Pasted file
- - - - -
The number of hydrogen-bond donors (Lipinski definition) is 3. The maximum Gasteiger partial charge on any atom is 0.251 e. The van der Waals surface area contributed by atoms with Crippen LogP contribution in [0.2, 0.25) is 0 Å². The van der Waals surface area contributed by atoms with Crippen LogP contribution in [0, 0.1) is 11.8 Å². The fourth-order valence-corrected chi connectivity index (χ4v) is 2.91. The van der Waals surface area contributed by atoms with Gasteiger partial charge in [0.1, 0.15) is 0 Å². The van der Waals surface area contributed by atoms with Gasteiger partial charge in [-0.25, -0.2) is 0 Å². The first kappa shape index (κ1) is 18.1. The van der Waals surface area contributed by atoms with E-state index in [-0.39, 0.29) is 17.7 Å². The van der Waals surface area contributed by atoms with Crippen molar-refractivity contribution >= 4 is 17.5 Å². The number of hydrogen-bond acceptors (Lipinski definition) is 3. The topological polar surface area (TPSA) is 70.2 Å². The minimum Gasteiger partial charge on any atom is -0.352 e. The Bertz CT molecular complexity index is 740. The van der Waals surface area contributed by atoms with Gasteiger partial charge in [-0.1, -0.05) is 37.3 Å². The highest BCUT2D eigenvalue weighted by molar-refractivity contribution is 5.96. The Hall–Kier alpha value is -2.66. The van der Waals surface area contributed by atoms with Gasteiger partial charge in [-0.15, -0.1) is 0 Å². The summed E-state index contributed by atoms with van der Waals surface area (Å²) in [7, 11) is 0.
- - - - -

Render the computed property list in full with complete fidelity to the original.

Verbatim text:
The number of hydrogen-bond donors (Lipinski definition) is 3. The maximum Gasteiger partial charge on any atom is 0.251 e. The van der Waals surface area contributed by atoms with Crippen LogP contribution in [0.2, 0.25) is 0 Å². The van der Waals surface area contributed by atoms with Crippen LogP contribution in [0, 0.1) is 11.8 Å². The fourth-order valence-corrected chi connectivity index (χ4v) is 2.91. The van der Waals surface area contributed by atoms with Gasteiger partial charge in [0.1, 0.15) is 0 Å². The van der Waals surface area contributed by atoms with Gasteiger partial charge in [-0.25, -0.2) is 0 Å². The first kappa shape index (κ1) is 18.1. The van der Waals surface area contributed by atoms with E-state index in [-0.39, 0.29) is 17.7 Å². The van der Waals surface area contributed by atoms with Crippen molar-refractivity contribution >= 4 is 17.5 Å². The number of hydrogen-bond acceptors (Lipinski definition) is 3. The topological polar surface area (TPSA) is 70.2 Å². The minimum Gasteiger partial charge on any atom is -0.352 e. The Bertz CT molecular complexity index is 740. The van der Waals surface area contributed by atoms with Gasteiger partial charge in [-0.1, -0.05) is 37.3 Å². The highest BCUT2D eigenvalue weighted by molar-refractivity contribution is 5.96. The Hall–Kier alpha value is -2.66. The van der Waals surface area contributed by atoms with Gasteiger partial charge in [-0.15, -0.1) is 0 Å². The summed E-state index contributed by atoms with van der Waals surface area (Å²) in [7, 11) is 0.